Breaching confidential agreements

From a compliance perspective, many fund managers have signed confidentiality agreements with third parties not to disclose information. This is especially true in relation to funds of funds where a number of investment managers are used. Such information is usually confidential in nature as it may reveal the proprietary trading strategies of the fund managers. Any disclosure, therefore, may significantly impact the ability of fund managers to trade in the market and may, in turn, impact the investment returns that insurers will receive.

Difficulty in obtaining data

During the QIS 5 exercise where insurers required a look-through for all their investments (to calculate their SCR), some had difficulty in obtaining the detailed information from some of their asset managers. The risk in such a context is that to overcome this barrier some insurers might decide to simplify their asset allocation and internalise the management of parts of their portfolio to ensure and control the data quality of their investments.

Complex investment environment

Finally the working group believes that the increasing complexity of cross-border security transactions and asset management is a barrier to the look-through approach given the difficulty of determining the location of the positions. Reporting a look-through of the asset portfolio will be very problematic. Indeed having many third parties within the data chain means that to collate this kind of information may take weeks and sometimes months. To do this within the deadlines proposed by EIOPA will be a huge challenge. The reporting on an ISIN level basis for investments, instead of providing data on an aggregate basis would risk dramatically increasing the costs already carried by the asset managers’ clients.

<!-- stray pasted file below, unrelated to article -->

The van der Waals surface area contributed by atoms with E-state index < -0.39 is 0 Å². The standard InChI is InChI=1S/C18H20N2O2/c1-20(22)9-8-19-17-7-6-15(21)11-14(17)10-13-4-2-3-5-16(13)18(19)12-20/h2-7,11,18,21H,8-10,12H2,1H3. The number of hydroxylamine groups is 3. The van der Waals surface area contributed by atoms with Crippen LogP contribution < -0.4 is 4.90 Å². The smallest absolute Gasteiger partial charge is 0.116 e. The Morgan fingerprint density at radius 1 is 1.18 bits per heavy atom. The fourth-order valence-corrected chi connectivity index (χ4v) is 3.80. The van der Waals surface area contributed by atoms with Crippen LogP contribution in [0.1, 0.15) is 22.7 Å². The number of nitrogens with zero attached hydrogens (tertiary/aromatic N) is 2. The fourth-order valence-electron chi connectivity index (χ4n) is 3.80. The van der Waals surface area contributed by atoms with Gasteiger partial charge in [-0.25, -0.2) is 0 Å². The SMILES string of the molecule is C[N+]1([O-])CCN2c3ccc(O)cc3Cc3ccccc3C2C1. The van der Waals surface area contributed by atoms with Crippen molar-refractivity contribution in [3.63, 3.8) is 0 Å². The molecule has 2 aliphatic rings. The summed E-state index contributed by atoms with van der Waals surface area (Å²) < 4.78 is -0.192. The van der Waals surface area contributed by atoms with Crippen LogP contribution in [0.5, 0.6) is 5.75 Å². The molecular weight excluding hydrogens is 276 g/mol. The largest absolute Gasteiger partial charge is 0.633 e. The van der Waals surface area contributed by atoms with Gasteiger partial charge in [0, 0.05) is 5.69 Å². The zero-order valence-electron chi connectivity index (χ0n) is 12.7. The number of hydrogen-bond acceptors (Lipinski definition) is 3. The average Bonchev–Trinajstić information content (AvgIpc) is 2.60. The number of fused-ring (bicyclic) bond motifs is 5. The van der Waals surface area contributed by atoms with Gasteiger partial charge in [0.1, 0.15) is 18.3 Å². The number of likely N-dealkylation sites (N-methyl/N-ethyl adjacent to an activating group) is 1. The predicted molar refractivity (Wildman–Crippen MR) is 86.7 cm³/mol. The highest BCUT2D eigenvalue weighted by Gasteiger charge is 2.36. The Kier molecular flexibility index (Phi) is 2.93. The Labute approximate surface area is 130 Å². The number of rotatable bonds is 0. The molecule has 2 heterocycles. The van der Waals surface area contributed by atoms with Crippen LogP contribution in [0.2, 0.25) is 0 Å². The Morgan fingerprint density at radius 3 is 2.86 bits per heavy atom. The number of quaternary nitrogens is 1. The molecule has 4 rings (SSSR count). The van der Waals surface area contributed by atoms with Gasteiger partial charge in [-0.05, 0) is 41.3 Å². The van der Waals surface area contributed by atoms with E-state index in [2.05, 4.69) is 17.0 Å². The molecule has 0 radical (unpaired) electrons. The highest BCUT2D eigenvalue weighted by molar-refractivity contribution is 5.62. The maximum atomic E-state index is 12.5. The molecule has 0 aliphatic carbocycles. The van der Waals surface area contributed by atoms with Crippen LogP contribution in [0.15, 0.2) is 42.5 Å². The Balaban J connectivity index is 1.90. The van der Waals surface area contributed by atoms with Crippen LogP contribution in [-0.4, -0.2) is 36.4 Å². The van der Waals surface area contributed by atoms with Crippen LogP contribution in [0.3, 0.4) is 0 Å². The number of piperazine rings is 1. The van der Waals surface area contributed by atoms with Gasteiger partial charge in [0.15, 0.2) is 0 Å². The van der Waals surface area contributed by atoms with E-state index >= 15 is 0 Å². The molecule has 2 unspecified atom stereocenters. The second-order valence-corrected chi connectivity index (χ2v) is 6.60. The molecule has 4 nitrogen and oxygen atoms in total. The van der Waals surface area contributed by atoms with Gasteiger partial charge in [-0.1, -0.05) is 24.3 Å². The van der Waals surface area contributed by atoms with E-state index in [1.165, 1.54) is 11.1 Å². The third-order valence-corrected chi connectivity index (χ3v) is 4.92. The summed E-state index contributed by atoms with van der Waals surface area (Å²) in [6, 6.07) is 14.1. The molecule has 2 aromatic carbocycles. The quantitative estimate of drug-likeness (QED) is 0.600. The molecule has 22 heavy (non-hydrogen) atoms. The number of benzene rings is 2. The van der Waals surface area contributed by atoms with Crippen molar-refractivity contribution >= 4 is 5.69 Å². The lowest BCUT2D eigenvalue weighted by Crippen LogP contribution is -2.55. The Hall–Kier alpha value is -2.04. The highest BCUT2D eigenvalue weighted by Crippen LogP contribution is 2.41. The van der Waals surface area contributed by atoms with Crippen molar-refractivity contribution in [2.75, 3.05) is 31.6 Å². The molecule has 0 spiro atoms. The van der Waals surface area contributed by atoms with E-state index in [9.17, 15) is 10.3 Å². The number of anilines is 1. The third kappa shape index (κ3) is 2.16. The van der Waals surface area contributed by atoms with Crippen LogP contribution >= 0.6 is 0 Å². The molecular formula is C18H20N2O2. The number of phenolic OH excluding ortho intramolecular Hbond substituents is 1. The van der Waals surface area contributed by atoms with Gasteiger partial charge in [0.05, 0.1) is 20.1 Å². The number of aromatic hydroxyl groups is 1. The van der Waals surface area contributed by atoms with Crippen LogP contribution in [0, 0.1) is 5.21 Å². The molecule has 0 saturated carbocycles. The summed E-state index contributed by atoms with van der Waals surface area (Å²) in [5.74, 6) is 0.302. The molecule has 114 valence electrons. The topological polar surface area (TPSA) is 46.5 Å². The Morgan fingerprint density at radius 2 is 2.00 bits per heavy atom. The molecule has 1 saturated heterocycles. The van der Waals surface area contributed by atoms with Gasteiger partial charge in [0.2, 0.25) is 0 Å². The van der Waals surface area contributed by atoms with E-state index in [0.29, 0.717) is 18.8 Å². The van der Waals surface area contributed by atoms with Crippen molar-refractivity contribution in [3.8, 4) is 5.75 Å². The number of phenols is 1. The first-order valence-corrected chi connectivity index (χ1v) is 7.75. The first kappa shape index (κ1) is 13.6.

Use of the data

At this stage of the regulatory process it is key for the ICMA working group to have a better understanding of how the regulator would review the end data. It would help asset managers to consider the level of granularity needed to meet regulatory requirements in a proportional manner. The working group believes that it should be possible to define a level of granularity that could be acceptable to both regulators and asset managers in assessing risk concerns, and that this level of granularity does not include delivery of ISIN level data – and take into full consideration the reality which asset managers and insurers face. * Members of ICMA’s pan-European Solvency II Working Group include: Alliance Bernstein, Allianz Global Investors, AXA IM, Blackrock, BNP Paribas IP, Credit Suisse AM, Deutsche Bank AM, FandC, Goldman Sachs AM, ING, JP Morgan AM, PIMCO, Schroders, SSGA. Link to Symposium index page.

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Tagged asset allocation, PIllar III, Reporting